Floods of the Okavango River finally arrived in Maun last week. The name Maun is derived from the Seyei word ‘maung’, which translates ‘the place of river reeds’. Before the arrival of Batawana, Maun was a small Yei village. Bayei or Wayei settled in the area around Ngami and the Okavango Delta around 1750.
The Bayei immigrated from the Lozi tribe in Zambia and moved into Ngamiland around the 1750. It is therefore not surprising that that a small Bayei village called Maung was situated in what is present day Maun. It is also not surprising that the Bayei name-Maung refers to ‘the place of River Reeds”. For generations, river reeds have played a significant socio-economic role in the lives of the people of Ngamiland, especially Bayei.
The fact that Maun or Maung refers to “the place of River Reeds” and was a Bayei village suggests that the Thamalakane River was a key livelihood option of the people who lived in the area. Research has shown that wetlands such as the Okavango sustain livelihoods as households harvest wetland resources (papyrus, reeds, grasses) and engage in traditional fishing in rivers around them.
Traditional communities settled around rivers because resources from the river or those livelihoods activities associated with rivers such as fishing, hunting and veld products collections (e.g. waterlily or tswii collection) have supported livelihoods for generations. In addition, river channels such as the Thamalakane River have been used for transportation purposes using dug-out canoes by the local people for generations.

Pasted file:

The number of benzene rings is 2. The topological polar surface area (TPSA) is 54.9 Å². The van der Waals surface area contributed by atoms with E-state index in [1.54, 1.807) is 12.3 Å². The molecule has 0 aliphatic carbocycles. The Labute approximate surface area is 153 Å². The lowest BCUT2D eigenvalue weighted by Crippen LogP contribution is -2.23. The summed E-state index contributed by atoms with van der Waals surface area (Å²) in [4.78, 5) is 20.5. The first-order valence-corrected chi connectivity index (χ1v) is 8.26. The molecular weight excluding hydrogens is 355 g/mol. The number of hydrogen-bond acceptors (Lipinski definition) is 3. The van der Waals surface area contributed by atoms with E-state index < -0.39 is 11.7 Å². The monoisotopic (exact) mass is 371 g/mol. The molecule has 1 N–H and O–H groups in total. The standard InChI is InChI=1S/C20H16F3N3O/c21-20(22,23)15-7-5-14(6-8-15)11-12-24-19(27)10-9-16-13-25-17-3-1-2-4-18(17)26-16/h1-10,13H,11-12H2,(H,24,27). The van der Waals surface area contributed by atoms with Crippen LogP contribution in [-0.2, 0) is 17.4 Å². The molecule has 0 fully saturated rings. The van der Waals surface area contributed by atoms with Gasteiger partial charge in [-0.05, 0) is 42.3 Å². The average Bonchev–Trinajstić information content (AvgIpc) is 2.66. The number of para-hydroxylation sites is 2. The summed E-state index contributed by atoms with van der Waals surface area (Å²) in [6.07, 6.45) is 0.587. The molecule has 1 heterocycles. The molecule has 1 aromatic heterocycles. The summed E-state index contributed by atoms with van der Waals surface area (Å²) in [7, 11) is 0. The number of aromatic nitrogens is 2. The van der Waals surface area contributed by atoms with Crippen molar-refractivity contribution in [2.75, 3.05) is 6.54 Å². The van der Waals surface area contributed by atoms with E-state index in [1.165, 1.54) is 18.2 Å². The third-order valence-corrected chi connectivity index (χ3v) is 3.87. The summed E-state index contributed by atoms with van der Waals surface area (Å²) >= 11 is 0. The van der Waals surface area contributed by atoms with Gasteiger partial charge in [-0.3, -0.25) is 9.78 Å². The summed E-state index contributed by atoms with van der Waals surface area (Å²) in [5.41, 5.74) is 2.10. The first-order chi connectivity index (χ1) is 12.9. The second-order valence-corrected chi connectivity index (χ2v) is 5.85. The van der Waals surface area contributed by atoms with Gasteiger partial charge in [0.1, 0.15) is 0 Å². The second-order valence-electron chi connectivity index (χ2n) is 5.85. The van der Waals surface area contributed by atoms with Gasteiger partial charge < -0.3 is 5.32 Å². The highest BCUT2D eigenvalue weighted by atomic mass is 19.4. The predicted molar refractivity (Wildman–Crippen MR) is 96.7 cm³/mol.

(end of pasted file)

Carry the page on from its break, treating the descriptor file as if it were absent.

While Maun was a traditional Bayei village, in 1915, it became the capital for Batawana. The Batawana are an offshoot of the Bangwato of Serowe. Following a chieftainship dispute in the late 18th century, Kgosi Tawana I and his people left Serowe and settled in Ngamiland. First establishing their capital at Lake Ngami, then Toteng, Tsau and finally, in 1915, in Maun.
Before Maun became the modern town of today, it had a reputation as trophy hunting area and cattle rearing place. There were widespread cattle farming and hunting operations around Maun. Again, hunting in the area was possible because of the floods of the Okavango River. Wild animals become attracted to areas where there an abundant water supply throughout the year.
In modern times, Maun has developed swiftly, quickly shaking off its old-town character. Today, Maun is proudly home to approximately 85 000 people. Maun has become a unique and attractive combination of old and new living. Maun is a stunning metropolitan town that lies along the banks of the Thamalakane River. It has become the heartbeat of tourism development in Botswana. The dramatic surge in the numbers of tourists coming to Botswana since the 1980s brought equally dramatic changes to Maun.
These includes safari companies, modern malls, shops, hotels, and guesthouses have sprung up everywhere in Maun. In addition, it has become the administrative headquarters of north western Botswana. This therefore shows that Maun has become a hallmark for transformation. Originally, it was the home of the Basarwa (San), later, it was a small Bayei village called Maung from around 1750, it later became the Batawana capital in 1915, during this time, Maun became a trophy hunting Centre. Presently, Maun has become the tourism gateway to the Okavango Delta and Administrative headquarters of the North West District. Meanwhile, the timeless Thamalakane River meanders lazily through the village and town of Maun.